At this point, the farmer is pretty happy. It is as if he has forfeited the grain (or sold it to a seller that buys at greater-than-market prices). But the government doesn't want the grain. This is where the commodity certificate comes in--the second step. The farmer next buys a commodity certificate from the government at the market level. Thus, the farmer pays the government $175,000 for a certificate for 100,000 bu. of corn. Then the farmer redeems that certificate for the grain that the government has been holding. In the end, the farmer has experienced the same gain as he would have experienced had he been allowed to pay the loan off at the lower market price (i.e., as if there were no payment limitation).

Transparency?

To recap: the farmer got $198,000 from the government when he took out the loan. Then he paid the government $198,000 (+ interest), and the government paid him $198,000 (+ interest) for the grain. Then the farmer paid the government $175,000 for a commodity certificate. And the government gave him 100,000 bu. of corn for the commodity certificate. So what is the farmer left with? What is the economic net? It is the exact same result as if the farmer had walked in and paid off the loan at the market rate: $23,000 worth of gain and 100,000 bu. of corn to sell in the market. But none of that gain counts toward the payment limitation, and the government is not saddled with the grain.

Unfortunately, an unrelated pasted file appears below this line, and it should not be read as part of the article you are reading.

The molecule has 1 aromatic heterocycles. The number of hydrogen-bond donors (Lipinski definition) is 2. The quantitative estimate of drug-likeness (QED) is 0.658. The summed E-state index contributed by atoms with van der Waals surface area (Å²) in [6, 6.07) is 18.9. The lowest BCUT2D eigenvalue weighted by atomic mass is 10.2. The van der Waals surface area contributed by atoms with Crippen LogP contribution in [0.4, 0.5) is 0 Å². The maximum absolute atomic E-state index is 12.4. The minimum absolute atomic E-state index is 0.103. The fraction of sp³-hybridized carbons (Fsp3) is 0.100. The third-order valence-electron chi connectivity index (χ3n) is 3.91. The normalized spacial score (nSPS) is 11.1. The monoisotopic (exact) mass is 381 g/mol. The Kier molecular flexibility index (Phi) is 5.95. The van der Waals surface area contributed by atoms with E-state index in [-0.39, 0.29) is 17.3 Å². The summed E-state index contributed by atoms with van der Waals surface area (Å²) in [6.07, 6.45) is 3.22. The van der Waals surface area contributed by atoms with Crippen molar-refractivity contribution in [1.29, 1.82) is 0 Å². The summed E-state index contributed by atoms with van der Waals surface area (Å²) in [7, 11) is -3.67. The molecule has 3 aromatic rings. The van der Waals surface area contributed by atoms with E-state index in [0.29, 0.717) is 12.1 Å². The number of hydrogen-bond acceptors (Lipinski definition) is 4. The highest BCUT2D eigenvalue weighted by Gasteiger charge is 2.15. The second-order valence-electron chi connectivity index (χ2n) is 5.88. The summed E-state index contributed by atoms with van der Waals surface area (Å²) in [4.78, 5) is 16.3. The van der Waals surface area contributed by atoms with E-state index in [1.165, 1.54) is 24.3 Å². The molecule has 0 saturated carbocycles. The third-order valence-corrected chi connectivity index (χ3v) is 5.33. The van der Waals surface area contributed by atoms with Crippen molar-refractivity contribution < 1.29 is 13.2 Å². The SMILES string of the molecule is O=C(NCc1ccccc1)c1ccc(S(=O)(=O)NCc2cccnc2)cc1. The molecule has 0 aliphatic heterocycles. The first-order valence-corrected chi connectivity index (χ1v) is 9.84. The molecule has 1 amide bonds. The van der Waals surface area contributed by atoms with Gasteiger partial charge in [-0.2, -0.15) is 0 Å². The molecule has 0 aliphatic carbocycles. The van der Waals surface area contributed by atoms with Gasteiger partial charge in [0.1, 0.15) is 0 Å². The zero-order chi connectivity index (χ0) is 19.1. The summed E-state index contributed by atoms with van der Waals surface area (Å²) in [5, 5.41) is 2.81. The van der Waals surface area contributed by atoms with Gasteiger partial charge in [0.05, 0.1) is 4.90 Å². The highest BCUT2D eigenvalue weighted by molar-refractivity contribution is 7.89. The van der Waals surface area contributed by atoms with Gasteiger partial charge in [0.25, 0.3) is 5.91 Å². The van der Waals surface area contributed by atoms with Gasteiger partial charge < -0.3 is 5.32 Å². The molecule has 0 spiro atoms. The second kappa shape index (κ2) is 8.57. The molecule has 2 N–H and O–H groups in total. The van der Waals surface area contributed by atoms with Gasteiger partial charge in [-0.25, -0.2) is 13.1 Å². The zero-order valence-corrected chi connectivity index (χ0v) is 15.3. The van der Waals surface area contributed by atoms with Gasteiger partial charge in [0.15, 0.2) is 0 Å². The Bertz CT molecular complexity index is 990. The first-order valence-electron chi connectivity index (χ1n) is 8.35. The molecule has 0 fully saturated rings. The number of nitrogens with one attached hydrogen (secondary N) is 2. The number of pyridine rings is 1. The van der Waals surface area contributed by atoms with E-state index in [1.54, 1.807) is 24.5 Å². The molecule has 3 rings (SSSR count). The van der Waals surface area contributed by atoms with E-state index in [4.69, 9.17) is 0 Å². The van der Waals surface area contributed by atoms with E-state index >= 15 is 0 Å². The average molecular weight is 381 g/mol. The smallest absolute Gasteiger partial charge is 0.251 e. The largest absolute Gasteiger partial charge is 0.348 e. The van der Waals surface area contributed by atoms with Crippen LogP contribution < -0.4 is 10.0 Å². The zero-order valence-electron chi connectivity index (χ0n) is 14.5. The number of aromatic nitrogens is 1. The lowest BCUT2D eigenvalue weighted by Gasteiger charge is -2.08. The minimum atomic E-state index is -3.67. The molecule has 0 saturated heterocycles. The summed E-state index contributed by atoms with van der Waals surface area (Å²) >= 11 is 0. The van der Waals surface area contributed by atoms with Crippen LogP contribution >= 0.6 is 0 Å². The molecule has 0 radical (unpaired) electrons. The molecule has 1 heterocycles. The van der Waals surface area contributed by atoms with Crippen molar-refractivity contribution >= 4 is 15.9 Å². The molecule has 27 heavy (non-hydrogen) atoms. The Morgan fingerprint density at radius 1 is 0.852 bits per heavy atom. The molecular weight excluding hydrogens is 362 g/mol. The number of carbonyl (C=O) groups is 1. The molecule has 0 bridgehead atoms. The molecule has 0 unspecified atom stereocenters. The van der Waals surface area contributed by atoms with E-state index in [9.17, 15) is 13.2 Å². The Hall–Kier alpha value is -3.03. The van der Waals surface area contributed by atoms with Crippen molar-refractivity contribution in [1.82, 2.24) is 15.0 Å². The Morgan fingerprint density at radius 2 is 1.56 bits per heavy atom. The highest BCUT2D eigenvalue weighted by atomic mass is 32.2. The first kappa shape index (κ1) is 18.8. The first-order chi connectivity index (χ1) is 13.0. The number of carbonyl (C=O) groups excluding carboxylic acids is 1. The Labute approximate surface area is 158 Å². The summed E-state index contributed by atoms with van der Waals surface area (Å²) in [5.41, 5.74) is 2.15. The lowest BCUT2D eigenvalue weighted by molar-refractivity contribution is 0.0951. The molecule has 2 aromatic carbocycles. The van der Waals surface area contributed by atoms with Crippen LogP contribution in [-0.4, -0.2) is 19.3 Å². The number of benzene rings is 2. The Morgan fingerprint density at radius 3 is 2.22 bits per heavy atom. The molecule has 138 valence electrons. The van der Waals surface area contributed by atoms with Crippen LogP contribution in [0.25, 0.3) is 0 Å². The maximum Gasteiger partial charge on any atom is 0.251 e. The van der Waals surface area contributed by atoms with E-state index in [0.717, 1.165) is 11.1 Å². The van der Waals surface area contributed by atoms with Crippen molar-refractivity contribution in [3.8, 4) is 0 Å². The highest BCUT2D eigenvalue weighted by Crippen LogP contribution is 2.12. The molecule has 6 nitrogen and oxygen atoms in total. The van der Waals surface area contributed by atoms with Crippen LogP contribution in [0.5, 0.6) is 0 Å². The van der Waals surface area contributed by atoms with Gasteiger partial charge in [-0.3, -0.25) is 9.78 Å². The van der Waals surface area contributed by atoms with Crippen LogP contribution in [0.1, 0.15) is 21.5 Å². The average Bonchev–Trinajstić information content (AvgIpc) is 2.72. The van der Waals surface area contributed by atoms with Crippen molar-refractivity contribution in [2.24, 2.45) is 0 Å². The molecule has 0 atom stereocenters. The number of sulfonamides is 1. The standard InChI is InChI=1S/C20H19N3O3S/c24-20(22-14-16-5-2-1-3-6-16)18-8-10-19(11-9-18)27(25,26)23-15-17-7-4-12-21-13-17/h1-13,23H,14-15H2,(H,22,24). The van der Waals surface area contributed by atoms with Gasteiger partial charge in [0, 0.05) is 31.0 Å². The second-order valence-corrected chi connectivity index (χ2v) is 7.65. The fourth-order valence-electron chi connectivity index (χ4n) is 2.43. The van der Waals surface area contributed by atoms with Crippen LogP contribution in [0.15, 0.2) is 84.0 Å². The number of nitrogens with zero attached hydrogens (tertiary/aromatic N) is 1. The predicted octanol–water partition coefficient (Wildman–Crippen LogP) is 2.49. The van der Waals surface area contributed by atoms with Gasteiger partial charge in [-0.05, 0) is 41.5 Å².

So it's a win-win right? For the farmer and for those who worry about government stocks, yes. Indeed, I've heard it said that this program saves the government money. So it may indeed be a win-win. But what about Sue Taxpayer who wants to know about what her government is doing. Do you think she understands that Congress, through this program (which remains in force in the 2002 Farm Bill), effectively removed the payment limitations on marketing loan gains? Would she like to hear Congress tell her why $75,000 in government aid is not enough for a producer who is participating in the marketing assistance loan program? I think she would. And could such a debate bring deeper questions to light? I think so.

Of course, the answer to the is-$75k-enough question it is difficult. And the way I frame that question reflects an interesting aspect of payment limitations--they bring large numbers to light that, when considered by the large majority of would-be voters, seem like entirely too much of a government handout. But with capital-intensive industries like agriculture (which may or may not be something that our farm policy wants to encourage), the electorate's knee-jerk frame of reference--individual earnings--may not be accurate. Of course, that is no reason to shield the issue from debate. Indeed, it may one very good reason for debate.